Few landscapes have changed form as radically from classical antiquity as that around ancient Pella. The vast current plain that stretches to the south of the city was formed during the last two millennia by the alluvium of the three great rivers that flow into this region: Axios to the east, Loudias to the west and Aliakmonas, which then flowed to the south of Thermaikos bay.
The origin of the name Pella is not known; besides unfounded mythological assignments, the name is often assigned to the adjective “pellos”, which means dark, named after the color of the alluvium, or, it is assigned to Hesychios’ recording that the stones were called “pellas” in the Macedonian dialect, and the city was built on rocky ground, on the foot of three hills.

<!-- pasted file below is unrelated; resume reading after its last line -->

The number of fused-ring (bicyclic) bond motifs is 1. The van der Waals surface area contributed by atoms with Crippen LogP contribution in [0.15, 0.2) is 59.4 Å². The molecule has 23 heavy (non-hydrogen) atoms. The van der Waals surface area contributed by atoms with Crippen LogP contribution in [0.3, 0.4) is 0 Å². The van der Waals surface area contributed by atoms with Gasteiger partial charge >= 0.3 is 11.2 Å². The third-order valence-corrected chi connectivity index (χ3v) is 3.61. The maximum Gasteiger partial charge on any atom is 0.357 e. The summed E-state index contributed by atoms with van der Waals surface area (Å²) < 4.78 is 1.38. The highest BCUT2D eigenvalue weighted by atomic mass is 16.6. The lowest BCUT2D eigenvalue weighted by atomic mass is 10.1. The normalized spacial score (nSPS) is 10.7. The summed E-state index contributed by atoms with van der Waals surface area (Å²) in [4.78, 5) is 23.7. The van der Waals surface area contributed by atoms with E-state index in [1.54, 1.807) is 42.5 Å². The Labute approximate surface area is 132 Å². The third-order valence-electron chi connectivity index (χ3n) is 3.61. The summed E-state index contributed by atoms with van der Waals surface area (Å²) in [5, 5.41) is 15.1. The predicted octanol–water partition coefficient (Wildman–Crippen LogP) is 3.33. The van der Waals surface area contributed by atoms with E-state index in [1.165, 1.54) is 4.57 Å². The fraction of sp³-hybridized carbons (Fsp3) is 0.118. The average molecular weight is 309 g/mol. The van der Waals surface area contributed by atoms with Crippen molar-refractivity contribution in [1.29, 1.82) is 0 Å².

According to Herodotus, the city was located by the sea in the Classical period. About the end of the 5th cent. BC., a short period after the end of the Persian war, the Macedonian king, Archelaos, moved the capital from Aigai to Pella. The strategic location of Pella matched the new pursuits of the Macedonians, since apart from the port, it was also a transport hub to the four points of the horizon, where the kingdom was to be expanded. Already in 380 BC. Xenophon characterized Pella as “the largest of the Macedonian cities”. The city reached its greatest extent and prosperity after the reign of Alexander the Great and his victorious campaign to the East. It remained capital of the Macedonian kingdom until the defeat of the Macedonians by the Romans in 168 BC. Afterwards the city continued to prosper in terms of population and trade until its destruction by an earthquake about 90 BC. Part of the population continued to live in the southern part of the city until the founding of the Roman province of Pella by Augustus 1,5 km. west of the old city in 30 BC.
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